For the last three months, this "Among Friends" column has focused on Friends Journal’s financial situation, and future columns are likely to return to that theme.
In the meanwhile, FJ has continued to present its customary selection of feature articles and departments. And the offerings have continued to be widely varied in topic and approach. This is not really our doing. With the exception of our two special issues each year for which we announce themes in advance, we rely on authors among our readership to take the initiative in determining what needs to be addressed and what they are led to write about. We continue to receive submissions at an undiminished rate, and what we offer reflects the variety in what we receive. We could be more proactive editorially—and sometimes we are, by encouraging writers to take on certain topics—but if we were directive in the way that the editors of most other magazines are, the result would be different: perhaps better, but—we expect—likely not. We look at our work as a ministry to writers and a ministry of the written word to our readers. Friends Journal is uniquely a submission-driven magazine, which happens to suit our limited resources and to harmonize with the tradition of diverse leadership in our Religious Society.
The offerings of Friends Journal are, really, unusually varied. This is evident to me when I am orienting interns to our operation—I can count on them to be surprised by the broad scope of what we cover. Of course, this is rooted in the approach of Friends— in our assumptions about the absence of a boundary between our religious and our secular lives. But it is also a product of our editorial policy in that we see our role as not to be normative in what we present—not to define an orthodox position for Quakers—but to reflect the full range of beliefs and approaches among Friends.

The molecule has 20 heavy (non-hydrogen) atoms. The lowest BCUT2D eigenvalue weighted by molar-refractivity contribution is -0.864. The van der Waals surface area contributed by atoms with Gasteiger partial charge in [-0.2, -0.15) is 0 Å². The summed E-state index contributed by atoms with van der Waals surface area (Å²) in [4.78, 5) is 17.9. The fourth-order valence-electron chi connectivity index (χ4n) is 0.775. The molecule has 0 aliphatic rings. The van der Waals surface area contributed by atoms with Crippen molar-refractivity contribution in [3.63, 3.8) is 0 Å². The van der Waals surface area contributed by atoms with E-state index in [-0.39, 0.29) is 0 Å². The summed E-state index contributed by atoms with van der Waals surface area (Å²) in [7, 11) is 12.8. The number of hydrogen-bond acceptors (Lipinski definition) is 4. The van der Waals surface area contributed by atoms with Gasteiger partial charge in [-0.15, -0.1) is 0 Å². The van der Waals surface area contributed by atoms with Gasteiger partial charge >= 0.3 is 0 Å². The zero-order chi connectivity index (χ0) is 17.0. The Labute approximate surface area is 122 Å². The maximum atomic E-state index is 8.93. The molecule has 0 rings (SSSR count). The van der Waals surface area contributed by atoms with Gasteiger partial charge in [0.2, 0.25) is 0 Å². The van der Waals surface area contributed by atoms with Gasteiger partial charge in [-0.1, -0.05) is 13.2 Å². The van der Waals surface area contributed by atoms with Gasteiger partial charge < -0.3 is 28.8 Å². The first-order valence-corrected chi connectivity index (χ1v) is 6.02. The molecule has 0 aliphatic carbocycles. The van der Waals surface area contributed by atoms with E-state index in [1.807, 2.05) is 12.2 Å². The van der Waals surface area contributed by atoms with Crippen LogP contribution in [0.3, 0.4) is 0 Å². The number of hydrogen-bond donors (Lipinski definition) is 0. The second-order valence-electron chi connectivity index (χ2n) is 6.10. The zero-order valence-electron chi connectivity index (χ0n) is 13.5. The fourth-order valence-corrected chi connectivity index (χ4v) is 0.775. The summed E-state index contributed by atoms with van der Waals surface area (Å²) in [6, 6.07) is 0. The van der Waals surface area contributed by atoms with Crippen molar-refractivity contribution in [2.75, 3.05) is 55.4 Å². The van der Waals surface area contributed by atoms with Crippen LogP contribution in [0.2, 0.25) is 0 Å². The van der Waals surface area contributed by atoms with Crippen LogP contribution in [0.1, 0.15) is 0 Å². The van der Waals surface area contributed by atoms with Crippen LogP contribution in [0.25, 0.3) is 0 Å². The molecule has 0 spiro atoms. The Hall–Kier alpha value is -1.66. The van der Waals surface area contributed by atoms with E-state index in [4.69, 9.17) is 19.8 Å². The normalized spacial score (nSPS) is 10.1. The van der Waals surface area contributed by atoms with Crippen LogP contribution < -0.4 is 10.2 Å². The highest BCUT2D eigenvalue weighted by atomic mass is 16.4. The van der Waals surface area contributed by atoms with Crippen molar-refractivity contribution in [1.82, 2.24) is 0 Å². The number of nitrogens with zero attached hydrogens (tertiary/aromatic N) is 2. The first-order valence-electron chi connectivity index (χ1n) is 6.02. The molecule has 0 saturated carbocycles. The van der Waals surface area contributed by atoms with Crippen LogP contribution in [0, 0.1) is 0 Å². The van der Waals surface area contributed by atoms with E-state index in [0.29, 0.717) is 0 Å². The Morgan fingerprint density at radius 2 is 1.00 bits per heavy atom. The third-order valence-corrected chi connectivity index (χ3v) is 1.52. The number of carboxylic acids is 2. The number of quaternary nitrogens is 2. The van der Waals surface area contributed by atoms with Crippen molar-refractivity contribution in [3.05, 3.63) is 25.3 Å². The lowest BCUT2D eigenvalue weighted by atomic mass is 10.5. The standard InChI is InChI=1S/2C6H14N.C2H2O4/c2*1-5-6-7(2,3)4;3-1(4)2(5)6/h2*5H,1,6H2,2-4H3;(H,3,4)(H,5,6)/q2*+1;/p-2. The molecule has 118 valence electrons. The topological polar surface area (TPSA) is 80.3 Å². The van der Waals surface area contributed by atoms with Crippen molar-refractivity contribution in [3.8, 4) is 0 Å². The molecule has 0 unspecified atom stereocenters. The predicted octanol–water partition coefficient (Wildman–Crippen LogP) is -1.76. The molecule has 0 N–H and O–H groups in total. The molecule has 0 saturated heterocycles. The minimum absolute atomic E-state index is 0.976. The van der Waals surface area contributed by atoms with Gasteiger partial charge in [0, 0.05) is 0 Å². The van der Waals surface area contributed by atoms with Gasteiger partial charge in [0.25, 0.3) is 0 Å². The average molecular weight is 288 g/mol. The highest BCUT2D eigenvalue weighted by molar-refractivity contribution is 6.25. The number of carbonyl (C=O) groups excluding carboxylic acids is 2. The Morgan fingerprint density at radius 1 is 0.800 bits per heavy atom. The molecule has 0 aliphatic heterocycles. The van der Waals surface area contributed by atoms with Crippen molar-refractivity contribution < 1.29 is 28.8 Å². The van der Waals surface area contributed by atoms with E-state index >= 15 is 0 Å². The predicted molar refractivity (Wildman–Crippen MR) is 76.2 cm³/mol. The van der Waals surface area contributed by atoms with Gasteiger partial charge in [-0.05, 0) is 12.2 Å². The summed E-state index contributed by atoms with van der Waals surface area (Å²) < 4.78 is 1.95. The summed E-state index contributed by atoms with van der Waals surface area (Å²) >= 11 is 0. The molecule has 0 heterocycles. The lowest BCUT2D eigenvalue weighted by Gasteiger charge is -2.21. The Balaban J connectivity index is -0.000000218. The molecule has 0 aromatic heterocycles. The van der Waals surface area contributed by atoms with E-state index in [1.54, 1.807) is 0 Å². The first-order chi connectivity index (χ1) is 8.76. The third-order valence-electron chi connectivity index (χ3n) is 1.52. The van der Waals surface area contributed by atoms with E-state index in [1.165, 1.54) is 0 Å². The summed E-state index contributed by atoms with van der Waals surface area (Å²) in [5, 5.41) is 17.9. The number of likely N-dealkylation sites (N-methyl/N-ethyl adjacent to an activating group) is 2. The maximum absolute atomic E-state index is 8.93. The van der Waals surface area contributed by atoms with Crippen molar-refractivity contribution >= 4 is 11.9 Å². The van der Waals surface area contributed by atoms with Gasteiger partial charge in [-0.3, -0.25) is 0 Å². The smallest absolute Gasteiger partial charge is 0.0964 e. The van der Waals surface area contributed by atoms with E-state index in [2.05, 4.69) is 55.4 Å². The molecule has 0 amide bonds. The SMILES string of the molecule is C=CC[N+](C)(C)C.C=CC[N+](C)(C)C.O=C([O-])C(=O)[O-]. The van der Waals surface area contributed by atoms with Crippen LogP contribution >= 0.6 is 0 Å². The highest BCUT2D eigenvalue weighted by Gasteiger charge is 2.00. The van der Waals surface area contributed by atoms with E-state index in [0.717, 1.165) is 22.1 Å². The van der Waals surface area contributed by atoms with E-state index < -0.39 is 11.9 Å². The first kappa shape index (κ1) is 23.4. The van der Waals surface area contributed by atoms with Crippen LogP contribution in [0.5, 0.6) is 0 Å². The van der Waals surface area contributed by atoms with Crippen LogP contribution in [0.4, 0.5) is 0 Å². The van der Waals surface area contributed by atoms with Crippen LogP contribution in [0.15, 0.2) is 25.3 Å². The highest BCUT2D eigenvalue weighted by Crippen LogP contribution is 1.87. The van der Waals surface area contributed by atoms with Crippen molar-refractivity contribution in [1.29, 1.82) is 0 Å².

Friends Journal is a place for people with distinctly different understandings of faith to engage with each other and to converse articulately. It is a place to reflect on the central tenets as well as the nitty-gritty of our Friends tradition. And above all, it is a place for us to grapple with the requirements that our faith places on us as we engage in the larger world— and to energize us for the task.
We look for each article in Friends Journal to be clear, relevant to Friends concerns, and fresh, and we welcome those that offer something unusual or unexpected. We look for articles that speak both to the neophyte among Friends and to the relatively jaded among us who have been reading FJ for years, if not decades. And we look for a tone of discourse that speaks from experience and respects the wide ranging experiences of others. It is our intention to bring you the offerings of writers probing the meaning and role of Quakerism and the challenges we face, in a way that keeps us on mission, energized, and informed. We thank you for your participation in this endeavor.